I’m waiting in the doctor’s office. It’s apparently my thing now. Some people go out to eat, some go to bars, while others go shopping, I get to wait on doctors. I should have been forewarned about my present course of lifestyle long ago. But, unfortunately, there are many things you won’t hear once you or someone you love is diagnosed with a chronic illness.
For instance, I spend a lot of time rearranging my schedule or finding someone to help me take care of my children while I wait. I wait at the doctor’s office, hospitals, pharmacies, and if I’m really lucky, I get to wait with my ear glued to the phone while on hold with the insurance company, clinics, and my personal favorite, social security (eye roll). The most frustrating part, besides all the waiting, is knowing I will be doing it all again for follow up appointments, emergencies, or fighting with insurance and social security. It’s a guarantee. Hours of my life are spent with my butt glued to a chair dealing with something associated with my illness or that of my son.
Getting my son one of his medications got bad a couple years ago. It was so bad that I was on the verge of a breakdown. My son has a severe form of eplispsy and the best medication used to treat it was offered solely through a specialty pharmacy. This pharmacy needs a disclaimer, “Warning: dealing with our business is bad for your health”. In reality, that’s a problem with a lot of businesses and people who are supposed to help those with chronic illness, they really don’t. All the extra appointments, phone calls, and paperwork just add to the already mounting stress of chronic illness.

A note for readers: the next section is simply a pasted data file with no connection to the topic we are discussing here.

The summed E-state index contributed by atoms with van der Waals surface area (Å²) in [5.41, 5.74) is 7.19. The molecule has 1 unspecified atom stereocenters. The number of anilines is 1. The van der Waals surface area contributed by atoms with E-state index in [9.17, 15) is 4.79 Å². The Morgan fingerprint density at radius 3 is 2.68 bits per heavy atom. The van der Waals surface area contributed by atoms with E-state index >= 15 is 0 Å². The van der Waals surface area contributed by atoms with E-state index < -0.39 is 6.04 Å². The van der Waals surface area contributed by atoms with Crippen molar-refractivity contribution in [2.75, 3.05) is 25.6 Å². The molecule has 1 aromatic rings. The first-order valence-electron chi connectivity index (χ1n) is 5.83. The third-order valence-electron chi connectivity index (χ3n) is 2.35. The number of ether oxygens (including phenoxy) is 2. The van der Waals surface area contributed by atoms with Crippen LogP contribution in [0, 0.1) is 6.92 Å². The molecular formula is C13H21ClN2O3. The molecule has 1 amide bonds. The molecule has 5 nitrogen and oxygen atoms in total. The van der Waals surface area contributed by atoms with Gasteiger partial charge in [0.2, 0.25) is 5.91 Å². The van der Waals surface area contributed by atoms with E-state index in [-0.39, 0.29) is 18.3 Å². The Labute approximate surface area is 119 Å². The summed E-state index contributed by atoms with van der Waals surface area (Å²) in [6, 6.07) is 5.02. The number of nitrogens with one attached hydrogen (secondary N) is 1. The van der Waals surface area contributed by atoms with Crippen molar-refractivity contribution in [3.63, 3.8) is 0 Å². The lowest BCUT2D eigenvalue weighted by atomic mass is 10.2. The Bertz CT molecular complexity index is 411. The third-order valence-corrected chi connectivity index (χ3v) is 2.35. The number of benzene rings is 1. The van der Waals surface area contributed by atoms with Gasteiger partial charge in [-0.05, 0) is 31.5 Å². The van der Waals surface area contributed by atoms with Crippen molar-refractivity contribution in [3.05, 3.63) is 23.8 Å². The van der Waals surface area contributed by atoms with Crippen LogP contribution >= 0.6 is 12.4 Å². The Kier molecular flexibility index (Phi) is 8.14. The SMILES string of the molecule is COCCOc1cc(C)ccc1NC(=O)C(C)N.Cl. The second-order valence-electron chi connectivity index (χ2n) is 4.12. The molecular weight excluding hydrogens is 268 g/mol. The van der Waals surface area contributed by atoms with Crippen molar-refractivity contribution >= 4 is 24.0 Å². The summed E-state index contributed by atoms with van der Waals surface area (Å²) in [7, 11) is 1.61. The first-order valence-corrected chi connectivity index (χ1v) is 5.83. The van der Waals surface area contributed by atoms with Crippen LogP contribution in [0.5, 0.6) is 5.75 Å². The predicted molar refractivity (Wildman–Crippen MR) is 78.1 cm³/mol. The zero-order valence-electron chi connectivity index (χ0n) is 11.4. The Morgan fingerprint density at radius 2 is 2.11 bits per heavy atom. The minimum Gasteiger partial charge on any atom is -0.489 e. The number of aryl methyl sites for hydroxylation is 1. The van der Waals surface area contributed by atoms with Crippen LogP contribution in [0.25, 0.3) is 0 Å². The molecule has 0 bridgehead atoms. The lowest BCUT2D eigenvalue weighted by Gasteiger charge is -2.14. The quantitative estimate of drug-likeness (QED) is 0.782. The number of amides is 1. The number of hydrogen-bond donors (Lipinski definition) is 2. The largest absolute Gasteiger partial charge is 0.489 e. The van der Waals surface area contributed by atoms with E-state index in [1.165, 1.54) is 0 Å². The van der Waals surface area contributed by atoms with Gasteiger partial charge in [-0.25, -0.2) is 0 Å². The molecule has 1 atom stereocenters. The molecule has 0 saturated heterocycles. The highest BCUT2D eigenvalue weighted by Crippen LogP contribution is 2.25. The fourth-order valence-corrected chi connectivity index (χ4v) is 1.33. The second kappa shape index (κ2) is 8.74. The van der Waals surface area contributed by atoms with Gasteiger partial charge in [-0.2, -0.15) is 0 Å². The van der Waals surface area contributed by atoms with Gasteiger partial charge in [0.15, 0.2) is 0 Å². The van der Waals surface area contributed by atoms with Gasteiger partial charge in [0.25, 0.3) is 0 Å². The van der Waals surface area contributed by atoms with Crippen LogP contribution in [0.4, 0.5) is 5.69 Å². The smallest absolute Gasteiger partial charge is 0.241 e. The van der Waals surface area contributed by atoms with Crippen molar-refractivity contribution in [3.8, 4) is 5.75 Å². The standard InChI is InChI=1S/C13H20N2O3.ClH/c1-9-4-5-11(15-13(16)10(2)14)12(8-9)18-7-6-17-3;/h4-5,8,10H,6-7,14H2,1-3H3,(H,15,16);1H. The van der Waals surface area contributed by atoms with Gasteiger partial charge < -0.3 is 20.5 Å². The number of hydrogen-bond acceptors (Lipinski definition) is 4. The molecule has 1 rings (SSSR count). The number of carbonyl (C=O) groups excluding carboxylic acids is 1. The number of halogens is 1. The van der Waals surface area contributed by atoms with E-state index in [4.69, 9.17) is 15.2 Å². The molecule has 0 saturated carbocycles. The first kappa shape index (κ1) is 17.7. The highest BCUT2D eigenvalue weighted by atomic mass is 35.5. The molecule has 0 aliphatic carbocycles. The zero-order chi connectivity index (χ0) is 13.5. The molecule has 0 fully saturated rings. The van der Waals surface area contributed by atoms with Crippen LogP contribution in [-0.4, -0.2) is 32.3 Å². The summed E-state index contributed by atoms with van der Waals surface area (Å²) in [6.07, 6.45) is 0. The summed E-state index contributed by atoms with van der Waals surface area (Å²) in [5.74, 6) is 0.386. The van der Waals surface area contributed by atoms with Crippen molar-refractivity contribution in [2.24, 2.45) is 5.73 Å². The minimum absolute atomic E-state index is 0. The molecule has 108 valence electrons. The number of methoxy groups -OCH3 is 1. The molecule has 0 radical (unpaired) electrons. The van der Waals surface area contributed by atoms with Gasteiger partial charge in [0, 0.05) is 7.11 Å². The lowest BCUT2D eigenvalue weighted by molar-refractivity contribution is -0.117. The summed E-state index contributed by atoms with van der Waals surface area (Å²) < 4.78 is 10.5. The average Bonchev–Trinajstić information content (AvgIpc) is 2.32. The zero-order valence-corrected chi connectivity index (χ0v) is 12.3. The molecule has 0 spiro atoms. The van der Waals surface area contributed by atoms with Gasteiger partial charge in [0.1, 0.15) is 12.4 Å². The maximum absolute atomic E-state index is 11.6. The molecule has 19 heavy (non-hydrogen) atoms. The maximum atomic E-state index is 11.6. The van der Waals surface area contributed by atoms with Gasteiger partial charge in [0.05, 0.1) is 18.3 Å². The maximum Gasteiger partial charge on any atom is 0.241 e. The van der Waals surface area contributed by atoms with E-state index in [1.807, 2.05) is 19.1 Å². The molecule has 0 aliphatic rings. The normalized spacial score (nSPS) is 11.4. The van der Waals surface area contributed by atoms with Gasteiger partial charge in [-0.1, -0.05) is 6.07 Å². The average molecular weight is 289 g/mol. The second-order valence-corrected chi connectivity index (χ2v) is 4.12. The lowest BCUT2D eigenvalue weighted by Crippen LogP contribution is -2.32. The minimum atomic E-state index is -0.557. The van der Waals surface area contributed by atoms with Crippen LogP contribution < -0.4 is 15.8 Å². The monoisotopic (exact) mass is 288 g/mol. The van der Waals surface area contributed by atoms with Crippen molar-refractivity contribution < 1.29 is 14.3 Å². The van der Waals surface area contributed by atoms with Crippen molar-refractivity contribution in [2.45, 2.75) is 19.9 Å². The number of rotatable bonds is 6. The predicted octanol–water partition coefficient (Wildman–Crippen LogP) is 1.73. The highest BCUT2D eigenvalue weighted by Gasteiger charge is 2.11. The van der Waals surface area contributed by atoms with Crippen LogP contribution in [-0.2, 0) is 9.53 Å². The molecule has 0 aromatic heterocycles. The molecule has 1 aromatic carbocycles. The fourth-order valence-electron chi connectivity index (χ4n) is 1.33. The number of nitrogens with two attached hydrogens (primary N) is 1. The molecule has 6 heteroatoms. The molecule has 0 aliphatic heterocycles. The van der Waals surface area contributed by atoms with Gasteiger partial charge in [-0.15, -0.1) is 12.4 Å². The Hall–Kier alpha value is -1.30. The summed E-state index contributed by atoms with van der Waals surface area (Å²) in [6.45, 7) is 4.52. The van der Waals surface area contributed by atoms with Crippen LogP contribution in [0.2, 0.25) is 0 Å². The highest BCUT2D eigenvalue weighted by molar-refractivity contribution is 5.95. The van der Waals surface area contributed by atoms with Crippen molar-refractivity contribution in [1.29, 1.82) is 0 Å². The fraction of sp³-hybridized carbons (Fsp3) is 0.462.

So people like me wait. We wait for a break in hopes that something easier will come along. We wait for improvement in health so we can wait at the doctor’s office less often, we wait for the right medication so we don’t have to deal with pharmacies, insuance, and new medication schedules. We wait, wait, wait…..
When there is little in terms of health that we can control, it’s nice when we get a helping hand, a word of encouragement, or we are at the receiving end of a kind deed. And thank goodness those nice things don’t come with a wait…. they come into our lives and remind us we are not forgotten while we spend a good part of our days doing things we’d rather not.
If I have to wait for something, I’d love for it to be a vacation, a home improvement, an evening, or better still, a weekend away but these things are usually physically and/or financially out of reach so that’s when the company of a good friend, a laughter filled conversation, or any time we can get to enjoy the things we love are invaluable. Chronic illness changed how I look at life and what’s important. When my mom takes time out of her day to wait with me at my appointments, my husband volunteers to be the one to fight with the insurance company, or my friend drives her shoulder to my house for me to cry on, it’s a big deal. When I feel like so much has been taken away, the little things become the big things that matter.
I know how hard it can be to find the right words when someone is struggling. In truth, there are no right words, what matters are those well intended actions. Even if you don’t know what to say, pick of the phone and try something like, “I wanted to see how you were doing today,” send a text, mail a card of encouragement, offer a smile, or volunteer a few minutes out of your day to wait along with someone like me or my son who spend a lot of time doing it alone. Don’t be discouraged if you don’t know what to say or do, being in the company of a friend is always worth the wait.